With a knowing nod to its libertarian critics and their outrage against over-reaching state aid, Argentina's government has announced it offer citizens the chance to renounce their right to public transport subsidies offered through the SUBE card.
Transport Minister Diego Giuliano announced in a press conference that citizens may now opt out of the system, if their so choose.
“Those who agree with a policy of no subsidies may waive it," said the official.
Giuliano said that the five million people who use a SUBE card to travel on buses and trains in the Buenos Aires metropolitan area and 53 other cities nationwide can de-register themselves from the system starting Friday, October 20, via the government's website at argentina.gob.ar/SUBE.
For those waiving the subsidy, train tickets will cost on average 1,100 pesos and bus tickets 700 pesos, the Transport Ministry confirmed. The new rate will kick in on Friday, October 27, for those who apply to waive their subsidy.
Bus-drivers can also request to pay the full fare, it added.
According to private studies, the state pays 85 percent of the real cost of each fare. The Congressional Budget Office (OPC) estimates that all national subsidies cost 2.6 percentage points of GDP in 2022, 13 percent less than the previous year.
When asked whether not waiving the subsidy would alter access to the monthly purchase of savings dollars for citizens, as was the case with opting out of energy subsidies, Giuliano explained that the two measures have nothing to do with each other.
“There is no link between the purchase of dollars and waiving the subsidy right now. It’s a wholly optional system. The universal subsidy is not modified, what changes is the capacity to choose not to have a subsidy,” Giuliano clarified.
When asked about the economic impact of the measure, sources from Transport Ministry admitted that they do not actually expect a great economic impact, but said the move was to clarify the actual cost of the ticket and the subsidy to make the State aid clear.
Citizens on the streets of Buenos Aires were generally in agreement with the move. "If there are people who think the state should stay out of their lives, then let them return the subsidies they receive," 50-year-old Jorge Romero said as he waited at a bus stop close to the Plaza de Mayo.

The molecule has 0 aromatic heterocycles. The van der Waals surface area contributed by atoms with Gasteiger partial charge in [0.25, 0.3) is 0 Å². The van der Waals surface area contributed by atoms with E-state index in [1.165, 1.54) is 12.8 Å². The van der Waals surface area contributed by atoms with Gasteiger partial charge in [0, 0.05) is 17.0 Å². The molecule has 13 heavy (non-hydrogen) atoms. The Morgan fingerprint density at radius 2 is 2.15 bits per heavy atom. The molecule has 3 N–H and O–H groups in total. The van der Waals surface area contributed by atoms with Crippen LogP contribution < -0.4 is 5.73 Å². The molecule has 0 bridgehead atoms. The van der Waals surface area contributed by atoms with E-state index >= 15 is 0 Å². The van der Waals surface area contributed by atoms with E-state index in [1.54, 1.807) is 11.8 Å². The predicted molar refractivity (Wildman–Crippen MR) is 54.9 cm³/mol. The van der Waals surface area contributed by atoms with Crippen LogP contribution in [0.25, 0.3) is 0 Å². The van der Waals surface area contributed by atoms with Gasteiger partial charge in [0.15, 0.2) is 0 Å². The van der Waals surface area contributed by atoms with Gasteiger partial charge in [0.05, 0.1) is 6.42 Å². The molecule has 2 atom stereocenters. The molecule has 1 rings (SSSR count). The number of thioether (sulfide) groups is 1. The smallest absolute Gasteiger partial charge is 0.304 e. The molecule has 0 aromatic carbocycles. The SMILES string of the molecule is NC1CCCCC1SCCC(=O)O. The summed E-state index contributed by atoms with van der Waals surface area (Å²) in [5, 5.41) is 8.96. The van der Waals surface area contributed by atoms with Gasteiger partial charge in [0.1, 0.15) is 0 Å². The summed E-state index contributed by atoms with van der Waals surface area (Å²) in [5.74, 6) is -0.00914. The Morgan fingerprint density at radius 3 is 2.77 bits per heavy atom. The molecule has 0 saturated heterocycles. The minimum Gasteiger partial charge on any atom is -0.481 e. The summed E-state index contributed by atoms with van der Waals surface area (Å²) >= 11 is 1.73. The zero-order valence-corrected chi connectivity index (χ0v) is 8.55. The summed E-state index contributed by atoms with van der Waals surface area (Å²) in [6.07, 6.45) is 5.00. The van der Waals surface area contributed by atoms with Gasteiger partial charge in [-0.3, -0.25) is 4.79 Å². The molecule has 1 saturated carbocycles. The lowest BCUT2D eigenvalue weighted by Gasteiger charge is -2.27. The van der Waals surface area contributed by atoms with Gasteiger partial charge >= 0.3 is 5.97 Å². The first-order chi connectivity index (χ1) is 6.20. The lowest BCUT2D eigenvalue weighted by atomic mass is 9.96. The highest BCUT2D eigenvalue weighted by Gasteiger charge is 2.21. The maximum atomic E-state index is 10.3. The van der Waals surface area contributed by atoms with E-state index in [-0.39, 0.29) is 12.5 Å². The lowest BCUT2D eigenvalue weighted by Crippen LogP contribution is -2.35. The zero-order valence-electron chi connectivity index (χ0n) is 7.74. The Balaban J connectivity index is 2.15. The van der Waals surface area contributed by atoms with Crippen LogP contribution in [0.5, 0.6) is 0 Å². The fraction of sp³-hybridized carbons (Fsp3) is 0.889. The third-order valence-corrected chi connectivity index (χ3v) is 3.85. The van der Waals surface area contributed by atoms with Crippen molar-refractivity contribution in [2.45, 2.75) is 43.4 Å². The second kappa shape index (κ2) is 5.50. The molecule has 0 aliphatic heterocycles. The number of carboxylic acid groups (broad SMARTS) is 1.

The policy is an acknowledgement of criticism from libertarian presidential frontrunner Javier Milei, who has vowed to slash government spending, and an attempt to encourage critics to put their money where their mouth is.
"Those voting for Milei should give up the subsidy, because if you’re voting for an elimination of subsidies and keep it, it’s contradictory,” the official said in a radio interview on Tuesday. “If, on the other hand, you’re thinking of voting for [ruling coalition candidate Sergio] Massa, who suggests the State should behave and accompany people this way, of course you should keep the entire subsidy.”
"Anyone who votes for Milei should get off the subsidy," he added.
Key elements of the policy
– When a user waives the subsidy, the decision applies to all the benefits in the SUBE network.
– The social 55-percent discounted fare currently covering 4.9 million people nationwide would not apply.
– Users would be waiving all the discounts in the Buenos Aires Metropolitan Area while changing between different means of transport.
– Local discounts defined in the jurisdictions where the fare is paid with SUBE would also be lost. Thus, for a Buenos Aires user who has to take three buses or two buses and a train to go to work in the City every day, fares could go from 300 pesos to over 2,100 pesos per journey, after losing all benefits and paying for the full tickets.
– The Transport Ministry has confirmed that, irrespective of this choice, public transport fares determined by the Government will remain frozen until December 10, and that if the ruling party continues in power, the subsidy system would change to users having the option via the SUBE card.